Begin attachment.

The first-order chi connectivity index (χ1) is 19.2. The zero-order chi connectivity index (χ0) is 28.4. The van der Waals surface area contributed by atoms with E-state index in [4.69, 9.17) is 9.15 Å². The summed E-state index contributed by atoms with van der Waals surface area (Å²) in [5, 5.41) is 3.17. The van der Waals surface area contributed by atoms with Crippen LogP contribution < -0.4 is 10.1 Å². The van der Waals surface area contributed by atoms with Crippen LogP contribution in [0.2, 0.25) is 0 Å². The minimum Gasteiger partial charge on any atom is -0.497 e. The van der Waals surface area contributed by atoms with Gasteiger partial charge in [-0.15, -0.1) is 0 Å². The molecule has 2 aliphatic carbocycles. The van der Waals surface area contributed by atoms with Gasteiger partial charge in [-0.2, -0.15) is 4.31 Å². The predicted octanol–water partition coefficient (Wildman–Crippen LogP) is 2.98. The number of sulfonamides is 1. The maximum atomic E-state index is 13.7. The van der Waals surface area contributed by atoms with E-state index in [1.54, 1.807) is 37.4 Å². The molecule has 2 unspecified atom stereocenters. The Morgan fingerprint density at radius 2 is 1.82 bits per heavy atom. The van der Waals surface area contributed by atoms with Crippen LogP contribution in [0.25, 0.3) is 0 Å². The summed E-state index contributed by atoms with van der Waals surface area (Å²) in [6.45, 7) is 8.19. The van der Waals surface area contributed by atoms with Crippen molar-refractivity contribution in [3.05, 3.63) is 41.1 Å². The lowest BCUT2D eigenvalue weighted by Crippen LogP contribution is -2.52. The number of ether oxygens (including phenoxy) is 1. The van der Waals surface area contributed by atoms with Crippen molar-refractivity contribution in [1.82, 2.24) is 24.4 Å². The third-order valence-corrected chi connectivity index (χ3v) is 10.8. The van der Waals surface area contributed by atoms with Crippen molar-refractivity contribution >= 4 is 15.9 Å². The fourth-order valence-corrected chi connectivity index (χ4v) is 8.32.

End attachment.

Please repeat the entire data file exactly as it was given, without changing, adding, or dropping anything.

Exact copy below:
The first-order chi connectivity index (χ1) is 19.2. The zero-order chi connectivity index (χ0) is 28.4. The van der Waals surface area contributed by atoms with E-state index in [4.69, 9.17) is 9.15 Å². The summed E-state index contributed by atoms with van der Waals surface area (Å²) in [5, 5.41) is 3.17. The van der Waals surface area contributed by atoms with Crippen LogP contribution < -0.4 is 10.1 Å². The van der Waals surface area contributed by atoms with Crippen LogP contribution in [0.2, 0.25) is 0 Å². The minimum Gasteiger partial charge on any atom is -0.497 e. The van der Waals surface area contributed by atoms with Gasteiger partial charge in [-0.15, -0.1) is 0 Å². The molecule has 2 aliphatic carbocycles. The van der Waals surface area contributed by atoms with Gasteiger partial charge in [-0.2, -0.15) is 4.31 Å². The predicted octanol–water partition coefficient (Wildman–Crippen LogP) is 2.98. The number of sulfonamides is 1. The maximum atomic E-state index is 13.7. The van der Waals surface area contributed by atoms with E-state index in [1.54, 1.807) is 37.4 Å². The molecule has 2 unspecified atom stereocenters. The Morgan fingerprint density at radius 2 is 1.82 bits per heavy atom. The van der Waals surface area contributed by atoms with Crippen LogP contribution in [0.25, 0.3) is 0 Å². The summed E-state index contributed by atoms with van der Waals surface area (Å²) in [6.45, 7) is 8.19. The van der Waals surface area contributed by atoms with Crippen molar-refractivity contribution in [3.05, 3.63) is 41.1 Å². The lowest BCUT2D eigenvalue weighted by Crippen LogP contribution is -2.52. The number of ether oxygens (including phenoxy) is 1. The van der Waals surface area contributed by atoms with Crippen molar-refractivity contribution in [1.82, 2.24) is 24.4 Å². The third-order valence-corrected chi connectivity index (χ3v) is 10.8. The van der Waals surface area contributed by atoms with Crippen molar-refractivity contribution >= 4 is 15.9 Å². The fourth-order valence-corrected chi connectivity index (χ4v) is 8.32.